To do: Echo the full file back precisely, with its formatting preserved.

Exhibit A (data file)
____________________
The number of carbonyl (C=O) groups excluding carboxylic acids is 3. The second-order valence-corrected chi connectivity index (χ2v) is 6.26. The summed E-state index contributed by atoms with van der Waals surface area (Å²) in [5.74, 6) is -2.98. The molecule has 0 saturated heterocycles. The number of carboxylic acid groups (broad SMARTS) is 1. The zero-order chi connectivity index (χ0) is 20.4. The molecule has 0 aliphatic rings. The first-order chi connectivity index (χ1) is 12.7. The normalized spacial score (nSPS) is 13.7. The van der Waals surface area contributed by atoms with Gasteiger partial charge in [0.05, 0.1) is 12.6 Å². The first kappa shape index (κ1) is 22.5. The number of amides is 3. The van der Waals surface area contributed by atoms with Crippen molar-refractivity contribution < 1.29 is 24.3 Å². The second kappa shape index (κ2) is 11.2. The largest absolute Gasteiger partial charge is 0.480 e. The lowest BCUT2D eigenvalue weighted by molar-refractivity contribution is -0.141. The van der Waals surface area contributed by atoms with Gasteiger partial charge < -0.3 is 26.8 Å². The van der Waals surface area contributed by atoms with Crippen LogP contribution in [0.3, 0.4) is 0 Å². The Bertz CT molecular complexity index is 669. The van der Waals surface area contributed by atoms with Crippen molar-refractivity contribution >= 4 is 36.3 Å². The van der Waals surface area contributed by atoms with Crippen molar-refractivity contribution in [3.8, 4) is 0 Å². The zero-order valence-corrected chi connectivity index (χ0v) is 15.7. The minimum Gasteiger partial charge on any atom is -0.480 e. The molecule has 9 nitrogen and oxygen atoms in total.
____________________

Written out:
The number of carbonyl (C=O) groups excluding carboxylic acids is 3. The second-order valence-corrected chi connectivity index (χ2v) is 6.26. The summed E-state index contributed by atoms with van der Waals surface area (Å²) in [5.74, 6) is -2.98. The molecule has 0 saturated heterocycles. The number of carboxylic acid groups (broad SMARTS) is 1. The zero-order chi connectivity index (χ0) is 20.4. The molecule has 0 aliphatic rings. The first-order chi connectivity index (χ1) is 12.7. The normalized spacial score (nSPS) is 13.7. The van der Waals surface area contributed by atoms with Gasteiger partial charge in [0.05, 0.1) is 12.6 Å². The first kappa shape index (κ1) is 22.5. The number of amides is 3. The van der Waals surface area contributed by atoms with Crippen molar-refractivity contribution < 1.29 is 24.3 Å². The second kappa shape index (κ2) is 11.2. The largest absolute Gasteiger partial charge is 0.480 e. The lowest BCUT2D eigenvalue weighted by molar-refractivity contribution is -0.141. The van der Waals surface area contributed by atoms with Gasteiger partial charge < -0.3 is 26.8 Å². The van der Waals surface area contributed by atoms with Crippen LogP contribution in [0.3, 0.4) is 0 Å². The Bertz CT molecular complexity index is 669. The van der Waals surface area contributed by atoms with Crippen molar-refractivity contribution >= 4 is 36.3 Å². The van der Waals surface area contributed by atoms with Crippen molar-refractivity contribution in [3.8, 4) is 0 Å². The zero-order valence-corrected chi connectivity index (χ0v) is 15.7. The minimum Gasteiger partial charge on any atom is -0.480 e. The molecule has 9 nitrogen and oxygen atoms in total.